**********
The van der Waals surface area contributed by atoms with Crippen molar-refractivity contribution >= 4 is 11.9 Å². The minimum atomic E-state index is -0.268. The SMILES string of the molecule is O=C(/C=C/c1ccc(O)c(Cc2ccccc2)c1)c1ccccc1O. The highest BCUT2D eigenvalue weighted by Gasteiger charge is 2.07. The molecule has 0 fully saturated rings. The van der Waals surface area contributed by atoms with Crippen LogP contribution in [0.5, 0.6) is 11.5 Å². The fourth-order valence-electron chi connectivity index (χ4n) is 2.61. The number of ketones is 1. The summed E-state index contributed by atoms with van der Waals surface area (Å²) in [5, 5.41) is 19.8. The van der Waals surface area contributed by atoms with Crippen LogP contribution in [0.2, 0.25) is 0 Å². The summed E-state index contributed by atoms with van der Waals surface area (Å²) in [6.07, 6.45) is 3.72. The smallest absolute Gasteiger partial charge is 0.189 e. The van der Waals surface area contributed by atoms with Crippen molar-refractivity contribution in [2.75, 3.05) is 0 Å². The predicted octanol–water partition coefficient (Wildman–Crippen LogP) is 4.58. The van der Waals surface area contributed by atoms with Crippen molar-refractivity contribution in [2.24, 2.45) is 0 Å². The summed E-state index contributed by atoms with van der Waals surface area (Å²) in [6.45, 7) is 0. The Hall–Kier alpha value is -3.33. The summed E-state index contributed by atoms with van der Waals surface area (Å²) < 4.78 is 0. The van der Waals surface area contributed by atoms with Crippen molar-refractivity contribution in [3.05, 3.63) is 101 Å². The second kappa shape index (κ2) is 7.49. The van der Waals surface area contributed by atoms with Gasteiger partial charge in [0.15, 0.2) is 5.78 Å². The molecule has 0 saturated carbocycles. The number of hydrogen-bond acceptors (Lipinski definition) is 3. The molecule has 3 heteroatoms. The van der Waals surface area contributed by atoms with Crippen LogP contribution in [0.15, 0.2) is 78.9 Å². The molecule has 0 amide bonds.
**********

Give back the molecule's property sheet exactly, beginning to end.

The van der Waals surface area contributed by atoms with Crippen molar-refractivity contribution >= 4 is 11.9 Å². The minimum atomic E-state index is -0.268. The SMILES string of the molecule is O=C(/C=C/c1ccc(O)c(Cc2ccccc2)c1)c1ccccc1O. The highest BCUT2D eigenvalue weighted by Gasteiger charge is 2.07. The molecule has 0 fully saturated rings. The van der Waals surface area contributed by atoms with Crippen LogP contribution in [0.5, 0.6) is 11.5 Å². The fourth-order valence-electron chi connectivity index (χ4n) is 2.61. The number of ketones is 1. The summed E-state index contributed by atoms with van der Waals surface area (Å²) in [5, 5.41) is 19.8. The van der Waals surface area contributed by atoms with Crippen LogP contribution in [0.2, 0.25) is 0 Å². The summed E-state index contributed by atoms with van der Waals surface area (Å²) in [6.07, 6.45) is 3.72. The smallest absolute Gasteiger partial charge is 0.189 e. The van der Waals surface area contributed by atoms with Crippen molar-refractivity contribution in [2.75, 3.05) is 0 Å². The predicted octanol–water partition coefficient (Wildman–Crippen LogP) is 4.58. The van der Waals surface area contributed by atoms with Crippen molar-refractivity contribution in [2.24, 2.45) is 0 Å². The summed E-state index contributed by atoms with van der Waals surface area (Å²) in [6.45, 7) is 0. The Hall–Kier alpha value is -3.33. The summed E-state index contributed by atoms with van der Waals surface area (Å²) < 4.78 is 0. The van der Waals surface area contributed by atoms with Crippen molar-refractivity contribution in [3.05, 3.63) is 101 Å². The second kappa shape index (κ2) is 7.49. The van der Waals surface area contributed by atoms with Gasteiger partial charge in [0.15, 0.2) is 5.78 Å². The molecule has 0 saturated carbocycles. The number of hydrogen-bond acceptors (Lipinski definition) is 3. The molecule has 3 heteroatoms. The van der Waals surface area contributed by atoms with Crippen LogP contribution in [0.15, 0.2) is 78.9 Å². The molecule has 0 amide bonds.